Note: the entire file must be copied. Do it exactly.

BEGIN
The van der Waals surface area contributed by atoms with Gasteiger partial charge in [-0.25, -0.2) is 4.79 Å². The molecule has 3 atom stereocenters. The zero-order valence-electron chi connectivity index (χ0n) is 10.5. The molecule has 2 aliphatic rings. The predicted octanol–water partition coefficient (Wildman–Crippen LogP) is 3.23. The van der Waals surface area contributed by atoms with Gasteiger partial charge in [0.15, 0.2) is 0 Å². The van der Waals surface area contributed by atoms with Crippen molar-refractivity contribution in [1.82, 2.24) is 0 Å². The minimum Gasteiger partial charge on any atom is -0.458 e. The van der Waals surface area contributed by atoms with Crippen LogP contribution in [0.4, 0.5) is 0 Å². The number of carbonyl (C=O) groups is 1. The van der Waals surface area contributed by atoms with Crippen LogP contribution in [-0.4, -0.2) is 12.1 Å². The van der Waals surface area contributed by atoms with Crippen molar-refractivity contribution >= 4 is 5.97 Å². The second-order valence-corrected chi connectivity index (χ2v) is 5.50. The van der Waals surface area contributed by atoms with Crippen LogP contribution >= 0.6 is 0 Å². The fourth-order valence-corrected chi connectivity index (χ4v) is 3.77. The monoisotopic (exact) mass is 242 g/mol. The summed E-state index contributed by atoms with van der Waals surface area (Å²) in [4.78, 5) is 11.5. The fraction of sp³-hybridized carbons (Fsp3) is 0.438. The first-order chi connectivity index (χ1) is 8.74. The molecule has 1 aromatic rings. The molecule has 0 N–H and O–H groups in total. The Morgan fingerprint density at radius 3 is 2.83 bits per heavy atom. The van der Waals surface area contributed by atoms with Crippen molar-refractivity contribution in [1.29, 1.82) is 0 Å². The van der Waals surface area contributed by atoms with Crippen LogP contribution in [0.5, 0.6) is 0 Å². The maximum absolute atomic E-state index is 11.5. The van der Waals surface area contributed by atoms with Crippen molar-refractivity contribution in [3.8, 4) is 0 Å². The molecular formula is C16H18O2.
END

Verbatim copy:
The van der Waals surface area contributed by atoms with Gasteiger partial charge in [-0.25, -0.2) is 4.79 Å². The molecule has 3 atom stereocenters. The zero-order valence-electron chi connectivity index (χ0n) is 10.5. The molecule has 2 aliphatic rings. The predicted octanol–water partition coefficient (Wildman–Crippen LogP) is 3.23. The van der Waals surface area contributed by atoms with Gasteiger partial charge in [0.15, 0.2) is 0 Å². The van der Waals surface area contributed by atoms with Crippen molar-refractivity contribution in [1.82, 2.24) is 0 Å². The minimum Gasteiger partial charge on any atom is -0.458 e. The van der Waals surface area contributed by atoms with Crippen LogP contribution in [0.4, 0.5) is 0 Å². The number of carbonyl (C=O) groups is 1. The van der Waals surface area contributed by atoms with Crippen LogP contribution in [-0.4, -0.2) is 12.1 Å². The van der Waals surface area contributed by atoms with Crippen molar-refractivity contribution >= 4 is 5.97 Å². The second-order valence-corrected chi connectivity index (χ2v) is 5.50. The van der Waals surface area contributed by atoms with Crippen LogP contribution >= 0.6 is 0 Å². The fourth-order valence-corrected chi connectivity index (χ4v) is 3.77. The monoisotopic (exact) mass is 242 g/mol. The summed E-state index contributed by atoms with van der Waals surface area (Å²) in [4.78, 5) is 11.5. The fraction of sp³-hybridized carbons (Fsp3) is 0.438. The first-order chi connectivity index (χ1) is 8.74. The molecule has 1 aromatic rings. The molecule has 0 N–H and O–H groups in total. The Morgan fingerprint density at radius 3 is 2.83 bits per heavy atom. The van der Waals surface area contributed by atoms with Crippen molar-refractivity contribution in [1.29, 1.82) is 0 Å². The van der Waals surface area contributed by atoms with Crippen LogP contribution in [0.5, 0.6) is 0 Å². The maximum absolute atomic E-state index is 11.5. The van der Waals surface area contributed by atoms with Crippen molar-refractivity contribution in [3.8, 4) is 0 Å². The molecular formula is C16H18O2.